Today's observance compels me to also speak out against one such example of
starvation currently taking place in south-central Africa. Mr. Speaker,
America must be unambiguous in its opposition to the deliberate famine
presently being orchestrated there by an alliance of clearly defined
· As in Ukraine seventy 70 years ago, Southern Africa's famine has
less to do with drought and everything to do with pure politics. Today,
nearly 13 million people in Southern Africa face a similar starvation.
· "We're staring catastrophe in the face - unless we get food aid
fast to millions of people whose lives are in the balance because they are
starving," said James Morris, the UN's special envoy to the region.
· Officials blame environmental groups such as Friends of the Earth
and Greenpeace that have pressured African countries like Zambia to halt
shipments of food aid from the United States and other nations willing and
able to relieve the famine and save precious lives. The groups oppose
so-called genetically modified (GM) foods. Extremist groups have put their
ideology - opposing the importation of all such hybrid agricultural
products - ahead of the lives of starving people.
· "It's very disturbing to me that some groups have chosen a famine
to make a political point," says Andrew Natsios, administrator of the U.S.
Agency for International Development (USAID). "The lives of 13 million
people are at risk."
· Natsios said the U.S. is ready to supply more than 75 percent of
all the food coming into starving Southern Africa. "If they don't get food
from us they're not going to get it," he said.
· This year, for example, Zimbabwe has refused to accept U.S. corn,
convinced by radical groups that GM grain might somehow "contaminate" native
crops. Some of this life-saving corn was grown in my own state of Colorado.
Adding more disinformation, Friends of the Earth claims "the U.S. is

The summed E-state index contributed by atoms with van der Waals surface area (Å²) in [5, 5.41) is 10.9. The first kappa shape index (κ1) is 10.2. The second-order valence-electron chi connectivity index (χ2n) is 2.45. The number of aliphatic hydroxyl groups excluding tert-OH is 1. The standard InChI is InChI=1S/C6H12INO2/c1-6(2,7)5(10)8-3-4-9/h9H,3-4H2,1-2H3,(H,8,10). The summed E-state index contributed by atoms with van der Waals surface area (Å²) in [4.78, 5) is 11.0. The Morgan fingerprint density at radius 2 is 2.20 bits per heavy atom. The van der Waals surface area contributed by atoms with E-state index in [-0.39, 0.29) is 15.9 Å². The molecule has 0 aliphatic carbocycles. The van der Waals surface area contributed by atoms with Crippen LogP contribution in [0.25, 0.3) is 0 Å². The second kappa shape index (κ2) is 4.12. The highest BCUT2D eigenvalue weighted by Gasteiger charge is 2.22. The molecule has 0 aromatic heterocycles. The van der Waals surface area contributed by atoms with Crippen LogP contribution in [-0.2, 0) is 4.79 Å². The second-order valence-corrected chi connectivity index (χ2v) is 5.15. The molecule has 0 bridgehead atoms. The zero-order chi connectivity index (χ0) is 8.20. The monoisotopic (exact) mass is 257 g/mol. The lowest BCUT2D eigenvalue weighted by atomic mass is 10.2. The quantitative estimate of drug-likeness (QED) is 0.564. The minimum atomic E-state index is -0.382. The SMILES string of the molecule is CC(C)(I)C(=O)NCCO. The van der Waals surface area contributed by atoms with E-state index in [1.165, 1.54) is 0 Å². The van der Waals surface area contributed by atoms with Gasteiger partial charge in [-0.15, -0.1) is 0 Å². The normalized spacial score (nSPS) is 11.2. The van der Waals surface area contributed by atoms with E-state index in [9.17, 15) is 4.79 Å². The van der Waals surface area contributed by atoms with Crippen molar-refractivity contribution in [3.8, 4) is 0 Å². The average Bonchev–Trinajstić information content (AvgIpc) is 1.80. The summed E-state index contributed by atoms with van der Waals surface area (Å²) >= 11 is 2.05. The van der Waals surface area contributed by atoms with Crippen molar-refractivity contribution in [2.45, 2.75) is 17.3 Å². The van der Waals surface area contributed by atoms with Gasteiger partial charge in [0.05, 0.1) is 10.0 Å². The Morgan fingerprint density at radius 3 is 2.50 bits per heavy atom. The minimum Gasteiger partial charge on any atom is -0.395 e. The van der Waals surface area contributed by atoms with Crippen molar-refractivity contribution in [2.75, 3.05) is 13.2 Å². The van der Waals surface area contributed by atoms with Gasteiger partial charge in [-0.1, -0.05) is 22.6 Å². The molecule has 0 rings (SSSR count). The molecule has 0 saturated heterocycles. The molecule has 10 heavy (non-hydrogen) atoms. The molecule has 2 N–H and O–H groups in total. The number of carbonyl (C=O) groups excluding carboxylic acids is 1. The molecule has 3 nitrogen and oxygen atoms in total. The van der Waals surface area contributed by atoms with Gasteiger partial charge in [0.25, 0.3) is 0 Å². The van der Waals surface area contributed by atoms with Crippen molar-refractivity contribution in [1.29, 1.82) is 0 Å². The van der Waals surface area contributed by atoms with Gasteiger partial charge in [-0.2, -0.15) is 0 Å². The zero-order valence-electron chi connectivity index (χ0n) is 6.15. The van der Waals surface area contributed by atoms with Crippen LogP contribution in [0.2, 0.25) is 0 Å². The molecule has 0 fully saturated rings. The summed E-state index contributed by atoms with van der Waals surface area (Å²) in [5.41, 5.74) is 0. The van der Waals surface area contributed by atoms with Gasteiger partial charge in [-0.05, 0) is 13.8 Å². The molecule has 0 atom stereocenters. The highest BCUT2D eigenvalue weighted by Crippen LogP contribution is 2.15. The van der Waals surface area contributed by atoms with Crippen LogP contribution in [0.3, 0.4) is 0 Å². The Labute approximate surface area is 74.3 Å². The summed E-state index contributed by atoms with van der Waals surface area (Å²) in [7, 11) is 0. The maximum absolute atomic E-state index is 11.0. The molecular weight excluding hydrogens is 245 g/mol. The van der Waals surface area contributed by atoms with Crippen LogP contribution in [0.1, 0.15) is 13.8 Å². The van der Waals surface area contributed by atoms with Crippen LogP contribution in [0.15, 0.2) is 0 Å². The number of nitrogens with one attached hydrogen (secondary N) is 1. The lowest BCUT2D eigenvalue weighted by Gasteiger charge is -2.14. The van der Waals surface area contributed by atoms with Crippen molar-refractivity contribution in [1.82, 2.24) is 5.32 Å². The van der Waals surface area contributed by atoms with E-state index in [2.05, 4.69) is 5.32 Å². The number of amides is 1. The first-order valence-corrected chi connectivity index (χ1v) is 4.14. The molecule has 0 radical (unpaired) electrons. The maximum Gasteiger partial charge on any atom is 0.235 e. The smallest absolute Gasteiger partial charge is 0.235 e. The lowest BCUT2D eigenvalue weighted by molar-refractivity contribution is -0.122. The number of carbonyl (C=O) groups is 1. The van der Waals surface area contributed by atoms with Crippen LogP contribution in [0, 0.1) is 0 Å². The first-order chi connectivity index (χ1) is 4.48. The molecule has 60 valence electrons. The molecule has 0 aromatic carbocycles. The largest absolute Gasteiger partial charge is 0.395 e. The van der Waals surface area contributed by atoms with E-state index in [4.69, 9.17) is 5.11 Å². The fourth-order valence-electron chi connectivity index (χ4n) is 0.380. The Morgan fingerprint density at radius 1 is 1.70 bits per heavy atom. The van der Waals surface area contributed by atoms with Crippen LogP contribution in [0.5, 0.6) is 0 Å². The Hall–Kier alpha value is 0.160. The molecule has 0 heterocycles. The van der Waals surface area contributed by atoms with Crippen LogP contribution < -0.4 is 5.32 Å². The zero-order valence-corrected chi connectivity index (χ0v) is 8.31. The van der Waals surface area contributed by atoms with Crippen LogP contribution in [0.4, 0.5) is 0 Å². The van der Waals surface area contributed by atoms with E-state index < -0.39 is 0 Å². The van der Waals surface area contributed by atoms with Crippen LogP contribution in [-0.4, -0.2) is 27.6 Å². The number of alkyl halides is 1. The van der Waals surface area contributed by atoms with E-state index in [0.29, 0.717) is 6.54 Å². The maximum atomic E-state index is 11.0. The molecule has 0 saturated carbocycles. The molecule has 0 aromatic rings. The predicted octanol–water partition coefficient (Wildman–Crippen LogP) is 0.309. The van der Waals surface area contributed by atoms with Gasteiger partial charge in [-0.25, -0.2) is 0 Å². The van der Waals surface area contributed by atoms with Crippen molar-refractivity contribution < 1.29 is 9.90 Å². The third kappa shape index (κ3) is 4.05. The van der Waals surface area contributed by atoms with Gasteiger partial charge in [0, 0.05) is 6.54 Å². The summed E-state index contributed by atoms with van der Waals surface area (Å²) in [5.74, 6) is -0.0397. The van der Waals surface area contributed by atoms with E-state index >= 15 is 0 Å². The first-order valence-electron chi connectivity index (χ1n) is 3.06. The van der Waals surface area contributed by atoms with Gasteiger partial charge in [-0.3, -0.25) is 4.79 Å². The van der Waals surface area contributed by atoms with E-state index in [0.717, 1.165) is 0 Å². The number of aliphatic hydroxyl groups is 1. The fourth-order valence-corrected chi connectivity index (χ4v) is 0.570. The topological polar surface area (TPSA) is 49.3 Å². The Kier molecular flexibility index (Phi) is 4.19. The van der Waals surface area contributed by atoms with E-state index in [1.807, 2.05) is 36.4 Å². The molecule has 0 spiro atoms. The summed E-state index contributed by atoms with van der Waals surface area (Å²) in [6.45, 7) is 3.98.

disposing of its rejected food on Africa," in a news release last month.
· Just as in Stalin's days, truth has seldom been an ally of the
Left. Natsios, who says the U.S. has been supplying GM foods to the region
for the past seven years, also says it is the same food sold and consumed in
the United States. "I've never seen, in my 30 years of public service, such
disinformation and intellectual dishonesty," he said.
· As for problems with modified crops -- there are none. Concerned
about the lives of millions of people desperately in need, the World Health
Organization (WHO) released a report at the end of the summer assuring GM
foods are perfectly safe. "Southern African countries should consider
accepting GM food aid in the face of the humanitarian crisis facing the
region," urged WHO Director General Gro Harlem Brundtland.
· Like the notorious 1932-1933 mass starvation in Ukraine, famine is
not always borne of a natural disaster. However, famine can become an
effective ideological weapon.
· Stalin himself would have been proud of the sordid partnership
forged by radical environmentalists and African tyrants. What are a few
million lives worth to this axis of hunger when there are political
statements to be made?
· Mr. Speaker, I urge the House to speak in strenuous objection to
this African tragedy unfolding before our very eyes. The extreme human
price paid for the lessons of the Great Ukrainian Famine should not be
dismissed now to the complacency of an overwhelmed world. To permit this
new festering scourge is to insult the memory of those poor Ukrainians who
have perished while trivializing the dignity of their survivors whose lives
command us to respond with immediate courage.